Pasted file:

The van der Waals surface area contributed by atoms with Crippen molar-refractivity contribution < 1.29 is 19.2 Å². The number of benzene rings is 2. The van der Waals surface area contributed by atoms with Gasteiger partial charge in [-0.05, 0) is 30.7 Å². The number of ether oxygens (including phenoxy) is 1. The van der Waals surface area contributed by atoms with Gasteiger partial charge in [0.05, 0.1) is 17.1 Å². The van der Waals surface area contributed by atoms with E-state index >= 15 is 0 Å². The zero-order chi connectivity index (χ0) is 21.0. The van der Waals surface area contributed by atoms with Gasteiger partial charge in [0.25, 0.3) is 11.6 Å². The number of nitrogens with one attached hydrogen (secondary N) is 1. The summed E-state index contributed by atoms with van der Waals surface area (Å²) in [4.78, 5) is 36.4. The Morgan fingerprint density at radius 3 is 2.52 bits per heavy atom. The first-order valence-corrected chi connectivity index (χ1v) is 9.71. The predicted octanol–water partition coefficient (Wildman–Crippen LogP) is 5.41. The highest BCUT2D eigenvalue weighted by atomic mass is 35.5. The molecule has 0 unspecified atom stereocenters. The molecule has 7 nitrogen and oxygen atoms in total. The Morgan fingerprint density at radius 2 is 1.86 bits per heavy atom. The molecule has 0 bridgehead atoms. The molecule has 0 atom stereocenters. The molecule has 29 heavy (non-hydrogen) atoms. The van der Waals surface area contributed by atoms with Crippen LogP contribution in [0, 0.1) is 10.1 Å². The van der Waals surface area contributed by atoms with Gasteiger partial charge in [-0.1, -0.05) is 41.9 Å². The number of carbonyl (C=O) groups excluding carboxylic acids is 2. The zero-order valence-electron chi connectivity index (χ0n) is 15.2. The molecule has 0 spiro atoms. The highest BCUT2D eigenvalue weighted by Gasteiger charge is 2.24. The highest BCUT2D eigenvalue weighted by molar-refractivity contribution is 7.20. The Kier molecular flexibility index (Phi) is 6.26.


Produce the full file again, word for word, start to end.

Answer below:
The van der Waals surface area contributed by atoms with Crippen molar-refractivity contribution < 1.29 is 19.2 Å². The number of benzene rings is 2. The van der Waals surface area contributed by atoms with Gasteiger partial charge in [-0.05, 0) is 30.7 Å². The number of ether oxygens (including phenoxy) is 1. The van der Waals surface area contributed by atoms with Gasteiger partial charge in [0.05, 0.1) is 17.1 Å². The van der Waals surface area contributed by atoms with E-state index >= 15 is 0 Å². The zero-order chi connectivity index (χ0) is 21.0. The van der Waals surface area contributed by atoms with Gasteiger partial charge in [0.25, 0.3) is 11.6 Å². The number of nitrogens with one attached hydrogen (secondary N) is 1. The summed E-state index contributed by atoms with van der Waals surface area (Å²) in [4.78, 5) is 36.4. The Morgan fingerprint density at radius 3 is 2.52 bits per heavy atom. The first-order valence-corrected chi connectivity index (χ1v) is 9.71. The predicted octanol–water partition coefficient (Wildman–Crippen LogP) is 5.41. The highest BCUT2D eigenvalue weighted by atomic mass is 35.5. The molecule has 0 unspecified atom stereocenters. The molecule has 7 nitrogen and oxygen atoms in total. The Morgan fingerprint density at radius 2 is 1.86 bits per heavy atom. The molecule has 0 bridgehead atoms. The molecule has 0 atom stereocenters. The molecule has 29 heavy (non-hydrogen) atoms. The van der Waals surface area contributed by atoms with Crippen LogP contribution in [0, 0.1) is 10.1 Å². The van der Waals surface area contributed by atoms with Gasteiger partial charge in [-0.1, -0.05) is 41.9 Å². The number of carbonyl (C=O) groups excluding carboxylic acids is 2. The zero-order valence-electron chi connectivity index (χ0n) is 15.2. The molecule has 0 spiro atoms. The highest BCUT2D eigenvalue weighted by Gasteiger charge is 2.24. The highest BCUT2D eigenvalue weighted by molar-refractivity contribution is 7.20. The Kier molecular flexibility index (Phi) is 6.26.